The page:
HELEN McCLOY – Do Not Disturb. William Morrow, hardcover, 1943. Tower Books, hardcover reprint, 1945. Dell #261, paperback [mapback edition]; no date stated [1948].

   When Edith Talbot knocks on the door of the hotel room in which she hears someone frantically sobbing, she can’t imagine what kind of trouble she’s about to get into. The very next day she finds a dead man in her room, and she flees, thinking shes been framed for murder, and that the police are behind it.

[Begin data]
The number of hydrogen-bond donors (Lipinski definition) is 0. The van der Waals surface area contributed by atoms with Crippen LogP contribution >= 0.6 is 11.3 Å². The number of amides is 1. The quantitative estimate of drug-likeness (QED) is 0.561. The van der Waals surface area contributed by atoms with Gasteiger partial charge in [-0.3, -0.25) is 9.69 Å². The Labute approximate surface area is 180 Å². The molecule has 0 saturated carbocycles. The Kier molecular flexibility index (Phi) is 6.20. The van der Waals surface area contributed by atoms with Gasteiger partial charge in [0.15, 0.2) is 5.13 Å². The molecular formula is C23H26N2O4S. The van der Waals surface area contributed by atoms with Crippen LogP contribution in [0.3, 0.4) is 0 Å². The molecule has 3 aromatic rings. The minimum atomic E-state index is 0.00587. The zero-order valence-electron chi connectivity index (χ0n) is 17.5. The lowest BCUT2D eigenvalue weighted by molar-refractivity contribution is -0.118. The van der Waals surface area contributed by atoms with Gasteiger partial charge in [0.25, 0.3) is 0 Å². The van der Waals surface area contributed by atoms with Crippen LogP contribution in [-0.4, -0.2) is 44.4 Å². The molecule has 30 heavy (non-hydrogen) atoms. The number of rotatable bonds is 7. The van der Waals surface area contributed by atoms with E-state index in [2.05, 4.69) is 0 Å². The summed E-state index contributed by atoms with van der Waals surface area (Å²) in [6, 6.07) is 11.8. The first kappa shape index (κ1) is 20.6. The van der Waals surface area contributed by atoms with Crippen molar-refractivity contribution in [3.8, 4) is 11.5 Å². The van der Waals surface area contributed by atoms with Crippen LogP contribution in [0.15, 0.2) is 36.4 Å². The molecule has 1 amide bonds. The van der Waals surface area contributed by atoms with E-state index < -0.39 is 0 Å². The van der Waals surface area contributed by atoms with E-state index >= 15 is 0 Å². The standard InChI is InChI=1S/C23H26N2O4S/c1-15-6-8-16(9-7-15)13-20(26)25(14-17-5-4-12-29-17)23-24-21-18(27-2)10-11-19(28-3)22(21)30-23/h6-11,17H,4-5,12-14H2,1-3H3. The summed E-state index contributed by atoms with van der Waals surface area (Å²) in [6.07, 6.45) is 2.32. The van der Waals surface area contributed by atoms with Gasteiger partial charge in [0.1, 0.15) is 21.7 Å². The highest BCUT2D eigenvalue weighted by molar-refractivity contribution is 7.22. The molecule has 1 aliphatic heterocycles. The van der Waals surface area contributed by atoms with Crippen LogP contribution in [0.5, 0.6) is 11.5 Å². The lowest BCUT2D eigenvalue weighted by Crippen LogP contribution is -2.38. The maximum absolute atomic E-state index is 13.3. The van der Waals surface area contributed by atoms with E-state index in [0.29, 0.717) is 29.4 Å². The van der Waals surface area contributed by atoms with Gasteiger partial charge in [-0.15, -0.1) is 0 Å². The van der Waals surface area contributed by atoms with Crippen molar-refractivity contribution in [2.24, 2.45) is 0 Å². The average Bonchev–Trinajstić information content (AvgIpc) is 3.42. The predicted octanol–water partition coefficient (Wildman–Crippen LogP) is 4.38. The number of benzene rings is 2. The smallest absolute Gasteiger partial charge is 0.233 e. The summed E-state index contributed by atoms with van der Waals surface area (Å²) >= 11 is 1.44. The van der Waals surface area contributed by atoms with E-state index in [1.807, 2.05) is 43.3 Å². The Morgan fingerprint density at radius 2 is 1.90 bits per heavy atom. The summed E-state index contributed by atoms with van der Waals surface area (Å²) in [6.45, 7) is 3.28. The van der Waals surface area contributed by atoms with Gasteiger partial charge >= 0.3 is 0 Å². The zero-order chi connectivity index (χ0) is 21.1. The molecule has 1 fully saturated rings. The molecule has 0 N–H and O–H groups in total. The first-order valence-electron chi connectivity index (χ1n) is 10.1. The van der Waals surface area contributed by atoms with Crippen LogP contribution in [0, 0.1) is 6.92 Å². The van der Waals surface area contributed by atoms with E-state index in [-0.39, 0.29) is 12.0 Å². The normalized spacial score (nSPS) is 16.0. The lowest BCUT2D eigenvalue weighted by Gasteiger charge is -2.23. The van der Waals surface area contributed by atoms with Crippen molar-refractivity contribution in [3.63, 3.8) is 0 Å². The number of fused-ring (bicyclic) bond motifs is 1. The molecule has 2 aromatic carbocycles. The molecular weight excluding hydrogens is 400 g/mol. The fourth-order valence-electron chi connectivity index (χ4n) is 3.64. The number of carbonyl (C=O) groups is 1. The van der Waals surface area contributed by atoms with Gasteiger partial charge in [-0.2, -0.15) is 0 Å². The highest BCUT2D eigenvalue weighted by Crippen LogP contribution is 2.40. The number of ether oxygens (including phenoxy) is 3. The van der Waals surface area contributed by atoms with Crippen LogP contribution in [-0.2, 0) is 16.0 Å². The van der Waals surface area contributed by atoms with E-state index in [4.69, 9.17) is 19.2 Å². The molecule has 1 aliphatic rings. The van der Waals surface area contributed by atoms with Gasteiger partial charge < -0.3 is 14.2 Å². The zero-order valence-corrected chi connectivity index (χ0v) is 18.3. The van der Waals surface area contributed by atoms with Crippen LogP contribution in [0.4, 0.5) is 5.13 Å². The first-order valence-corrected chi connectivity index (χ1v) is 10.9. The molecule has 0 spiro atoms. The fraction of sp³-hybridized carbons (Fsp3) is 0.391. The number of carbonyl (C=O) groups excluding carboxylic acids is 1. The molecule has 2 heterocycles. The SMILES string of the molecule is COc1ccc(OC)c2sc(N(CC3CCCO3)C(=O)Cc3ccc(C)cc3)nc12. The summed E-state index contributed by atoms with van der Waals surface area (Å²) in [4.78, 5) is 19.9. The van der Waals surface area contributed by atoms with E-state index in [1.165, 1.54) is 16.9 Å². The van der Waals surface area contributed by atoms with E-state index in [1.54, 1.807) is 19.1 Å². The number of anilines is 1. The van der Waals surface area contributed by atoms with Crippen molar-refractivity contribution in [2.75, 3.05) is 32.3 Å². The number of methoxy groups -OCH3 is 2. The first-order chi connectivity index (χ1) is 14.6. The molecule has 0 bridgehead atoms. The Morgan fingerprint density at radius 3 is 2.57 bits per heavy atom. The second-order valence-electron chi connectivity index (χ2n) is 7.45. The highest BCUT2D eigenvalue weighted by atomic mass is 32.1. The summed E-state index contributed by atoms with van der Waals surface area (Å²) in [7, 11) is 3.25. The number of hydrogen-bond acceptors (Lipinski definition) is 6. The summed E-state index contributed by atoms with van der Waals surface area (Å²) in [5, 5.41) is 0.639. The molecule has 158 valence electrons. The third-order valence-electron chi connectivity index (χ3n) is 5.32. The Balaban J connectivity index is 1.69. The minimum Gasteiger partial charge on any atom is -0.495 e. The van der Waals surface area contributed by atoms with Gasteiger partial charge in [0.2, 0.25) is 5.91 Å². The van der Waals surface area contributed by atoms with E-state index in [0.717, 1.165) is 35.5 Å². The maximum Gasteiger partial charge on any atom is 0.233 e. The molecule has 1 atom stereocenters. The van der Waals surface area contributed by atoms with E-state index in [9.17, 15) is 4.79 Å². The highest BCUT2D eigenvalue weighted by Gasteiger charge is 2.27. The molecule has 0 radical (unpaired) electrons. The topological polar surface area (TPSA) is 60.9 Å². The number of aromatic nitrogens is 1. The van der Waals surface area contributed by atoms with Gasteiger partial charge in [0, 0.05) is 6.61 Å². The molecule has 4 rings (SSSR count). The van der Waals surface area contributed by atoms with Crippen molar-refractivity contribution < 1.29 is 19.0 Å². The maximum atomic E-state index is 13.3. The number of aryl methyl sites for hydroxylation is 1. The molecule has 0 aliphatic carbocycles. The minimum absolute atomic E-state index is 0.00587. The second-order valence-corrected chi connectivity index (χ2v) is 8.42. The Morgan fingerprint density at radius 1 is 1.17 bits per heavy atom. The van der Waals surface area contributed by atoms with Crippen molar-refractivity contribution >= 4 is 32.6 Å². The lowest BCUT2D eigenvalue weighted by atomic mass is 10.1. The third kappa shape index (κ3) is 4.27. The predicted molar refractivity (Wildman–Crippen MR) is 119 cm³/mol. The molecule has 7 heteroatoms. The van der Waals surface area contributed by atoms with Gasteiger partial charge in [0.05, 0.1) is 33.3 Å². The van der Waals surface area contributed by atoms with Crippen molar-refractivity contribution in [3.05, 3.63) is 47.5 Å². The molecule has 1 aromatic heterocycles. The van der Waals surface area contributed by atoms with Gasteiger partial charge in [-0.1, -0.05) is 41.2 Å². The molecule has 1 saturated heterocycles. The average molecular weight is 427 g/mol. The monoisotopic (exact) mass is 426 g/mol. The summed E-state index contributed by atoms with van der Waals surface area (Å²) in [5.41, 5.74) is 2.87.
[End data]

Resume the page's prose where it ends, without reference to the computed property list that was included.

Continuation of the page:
This may sound like an awfully weak premise upon which to base a book, but keep in mind that this was wartime, and everyone’s nerves were on edge. I’d never thought of Helen McCloy as a fine writer before, but after the detailed paces she puts poor Mrs. Talbot through, I’m a believer.

   The story’s dated and flawed by three huge coincidences, but if you’re in the right kind of mood for it, this crisp little detective thriller still has what it takes to make an impact today.

— Reprinted from Nothing Accompliced #4, November 1993, with revisions.